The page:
Oh, and did you know that Jeb also said, in essence, that President Obama needs a “spanking” here? What a professional comment to direct at the head of state.

    And I’m so happy that Dubya has “moved on.” Aren’t you?

    I wonder if the families and friends of the victims of his completely and totally unnecessary war in Iraq have “moved on” too?

    I mean, it’s not like Dubya couldn’t ask them and find out. All he has to do is search this list for some names. He could use that as a starting point and then do what he does best, which is to turn over a tiresome chore (in this case, tracking down the people to ask) to somebody else.

    Actually, I could help him out with that. Dubya is supposedly living in a Dallas suburb now. Well, according to this list, Peter Burks, Simon Cox, Brian Grant, and Jeffrey Green all came from Dallas. He could pick up the phone, call some people and he wouldn’t even have to dial out of his area code. And it’s not like he doesn’t have the spare time on his hands these days.

    But of course, he’ll do nothing of the sort. And that’s because the Republicans don’t want the reality of real people experiencing real problems to penetrate their bubble of unreality, where, as Bill Maher famously said, “the only thing that gets in is Fox News and the only things to come out are misspelled signs and babies.”

    With that in mind, I have a question: how can we expect a party of unreality to know how to govern on the national level in the world of reality?

    That should be a question all of us ask in the voting booth this November.

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    Monday Mashup Part One (6/28/10)

    June 28, 2010

  • 1) In response to this pic, I only wish to ask the following question…

    This is CNN?

  • 2) Also, Tyler Cowen of the New York Times wrote an entire column yesterday about our economy with not a single mention of this country’s chronic unemployment (here).

    Meanwhile, in the reality-based community, Paul Krugman gives us the following (here)…

    We are now, I fear, in the early stages of a third depression. It will probably look more like the Long Depression than the much more severe Great Depression. But the cost — to the world economy and, above all, to the millions of lives blighted by the absence of jobs — will nonetheless be immense.

    And this third depression will be primarily a failure of policy. Around the world — most recently at last weekend’s deeply discouraging G-20 meeting — governments are obsessing about inflation when the real threat is deflation, preaching the need for belt-tightening when the real problem is inadequate spending.

    In the face of this grim picture, you might have expected policy makers to realize that they haven’t yet done enough to promote recovery. But no: over the last few months there has been a stunning resurgence of hard-money and balanced-budget orthodoxy.

    As far as rhetoric is concerned, the revival of the old-time religion is most evident in Europe, where officials seem to be getting their talking points from the collected speeches of Herbert Hoover, up to and including the claim that raising taxes and cutting spending will actually expand the economy, by improving business confidence. As a practical matter, however, America isn’t doing much better. The Fed seems aware of the deflationary risks — but what it proposes to do about these risks is, well, nothing. The Obama administration understands the dangers of premature fiscal austerity — but because Republicans and conservative Democrats in Congress won’t authorize additional aid to state governments, that austerity is coming anyway, in the form of budget cuts at the state and local levels.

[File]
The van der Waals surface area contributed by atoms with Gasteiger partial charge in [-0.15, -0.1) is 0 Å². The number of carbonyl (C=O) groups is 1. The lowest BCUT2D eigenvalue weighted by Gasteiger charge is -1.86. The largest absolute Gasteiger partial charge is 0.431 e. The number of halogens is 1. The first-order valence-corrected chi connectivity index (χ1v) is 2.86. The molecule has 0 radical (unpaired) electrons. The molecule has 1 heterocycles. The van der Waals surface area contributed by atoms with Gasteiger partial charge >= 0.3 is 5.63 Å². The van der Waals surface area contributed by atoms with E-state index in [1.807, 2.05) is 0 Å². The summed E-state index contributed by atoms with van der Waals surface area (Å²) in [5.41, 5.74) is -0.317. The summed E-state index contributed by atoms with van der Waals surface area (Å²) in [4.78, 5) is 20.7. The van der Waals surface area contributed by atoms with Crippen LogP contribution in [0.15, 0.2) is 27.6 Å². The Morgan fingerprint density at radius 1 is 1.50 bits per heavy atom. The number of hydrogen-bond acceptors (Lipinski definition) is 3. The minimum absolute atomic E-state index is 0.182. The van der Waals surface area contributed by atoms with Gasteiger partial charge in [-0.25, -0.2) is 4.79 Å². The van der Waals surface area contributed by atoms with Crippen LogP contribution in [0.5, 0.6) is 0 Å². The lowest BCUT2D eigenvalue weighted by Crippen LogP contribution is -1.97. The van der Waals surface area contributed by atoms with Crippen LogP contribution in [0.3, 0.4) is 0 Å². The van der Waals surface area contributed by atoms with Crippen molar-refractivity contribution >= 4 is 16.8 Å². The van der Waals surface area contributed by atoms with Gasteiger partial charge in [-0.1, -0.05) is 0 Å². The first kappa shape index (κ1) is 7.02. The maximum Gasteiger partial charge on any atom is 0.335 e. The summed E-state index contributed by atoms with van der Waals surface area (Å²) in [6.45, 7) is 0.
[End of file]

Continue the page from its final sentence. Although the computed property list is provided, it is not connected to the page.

And who will pay the price for this triumph of orthodoxy? The answer is, tens of millions of unemployed workers, many of whom will go jobless for years, and some of whom will never work again.

    What a shame that those in the “pain caucus” such as Cowen, who seem to have no problem whatsoever with a national unemployment rate of 9.7 percent, apparently can’t or won’t find an appreciation for the plight of those worse off than they are.

  • 3) And in the department of corporate media illogic, Ross Douthat of the Times tells us the following today about Afghanistan (here)…

    Advocates of a swift withdrawal tend to see Biden as their ally, and in a sense they’re right. His plan would reduce America’s footprint in Afghanistan, and probably reduce American casualties as well.

    But in terms of the duration of American involvement, and the amount of violence we deal out, this kind of strategy might actually produce the bloodier and more enduring stalemate.

    It wouldn’t actually eliminate the American presence, for one thing. Instead, such a plan would concentrate our forces around the Afghan capital, protecting the existing government while seeking deals with some elements of the insurgency. History suggests that such bargains would last only as long as American troops remained in the country, which means that our soldiers would be effectively trapped — stuck defending a Potemkin state whose leader (whether Hamid Karzai or a slightly less corrupt successor) would pose as Afghanistan’s president while barely deserving the title of mayor of Kabul.

    At the same time, by abandoning any effort to provide security to the Afghan people and relying instead on drone strikes and special forces raids, this approach would probably produce a spike in the kind of civilian casualties that have already darkened America’s reputation in the region.

    Shorter Douthat…

    We have to stay in Afghanistan and execute McChrystal’s counter-insurgency strategy, including rules of engagement that allow our people to get killed easier than they might otherwise, because if we pull out (and Heaven forbid we execute some cowardly li-bu-ruul strategy like that), we’ll just have to go back in and start all over, and in the process, kill more people than we are now. Is that about right?